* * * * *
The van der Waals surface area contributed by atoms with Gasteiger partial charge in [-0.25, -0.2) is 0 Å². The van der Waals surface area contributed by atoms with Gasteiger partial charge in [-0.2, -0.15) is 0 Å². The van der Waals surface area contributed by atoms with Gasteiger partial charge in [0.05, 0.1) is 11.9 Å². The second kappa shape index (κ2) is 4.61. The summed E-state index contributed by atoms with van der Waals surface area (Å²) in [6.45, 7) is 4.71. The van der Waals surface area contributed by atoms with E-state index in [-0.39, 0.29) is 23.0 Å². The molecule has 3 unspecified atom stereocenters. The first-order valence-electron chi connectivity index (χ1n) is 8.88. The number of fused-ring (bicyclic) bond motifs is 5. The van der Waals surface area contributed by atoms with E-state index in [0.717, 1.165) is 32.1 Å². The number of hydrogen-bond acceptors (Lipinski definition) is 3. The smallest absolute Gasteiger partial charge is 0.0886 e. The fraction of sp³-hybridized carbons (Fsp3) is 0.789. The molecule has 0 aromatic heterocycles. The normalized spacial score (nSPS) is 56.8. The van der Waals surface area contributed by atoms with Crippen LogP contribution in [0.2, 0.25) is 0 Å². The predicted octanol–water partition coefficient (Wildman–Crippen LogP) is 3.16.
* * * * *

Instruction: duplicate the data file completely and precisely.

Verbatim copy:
The van der Waals surface area contributed by atoms with Gasteiger partial charge in [-0.25, -0.2) is 0 Å². The van der Waals surface area contributed by atoms with Gasteiger partial charge in [-0.2, -0.15) is 0 Å². The van der Waals surface area contributed by atoms with Gasteiger partial charge in [0.05, 0.1) is 11.9 Å². The second kappa shape index (κ2) is 4.61. The summed E-state index contributed by atoms with van der Waals surface area (Å²) in [6.45, 7) is 4.71. The van der Waals surface area contributed by atoms with E-state index in [-0.39, 0.29) is 23.0 Å². The molecule has 3 unspecified atom stereocenters. The first-order valence-electron chi connectivity index (χ1n) is 8.88. The number of fused-ring (bicyclic) bond motifs is 5. The van der Waals surface area contributed by atoms with E-state index in [0.717, 1.165) is 32.1 Å². The number of hydrogen-bond acceptors (Lipinski definition) is 3. The smallest absolute Gasteiger partial charge is 0.0886 e. The fraction of sp³-hybridized carbons (Fsp3) is 0.789. The molecule has 0 aromatic heterocycles. The normalized spacial score (nSPS) is 56.8. The van der Waals surface area contributed by atoms with Crippen LogP contribution in [0.2, 0.25) is 0 Å². The predicted octanol–water partition coefficient (Wildman–Crippen LogP) is 3.16.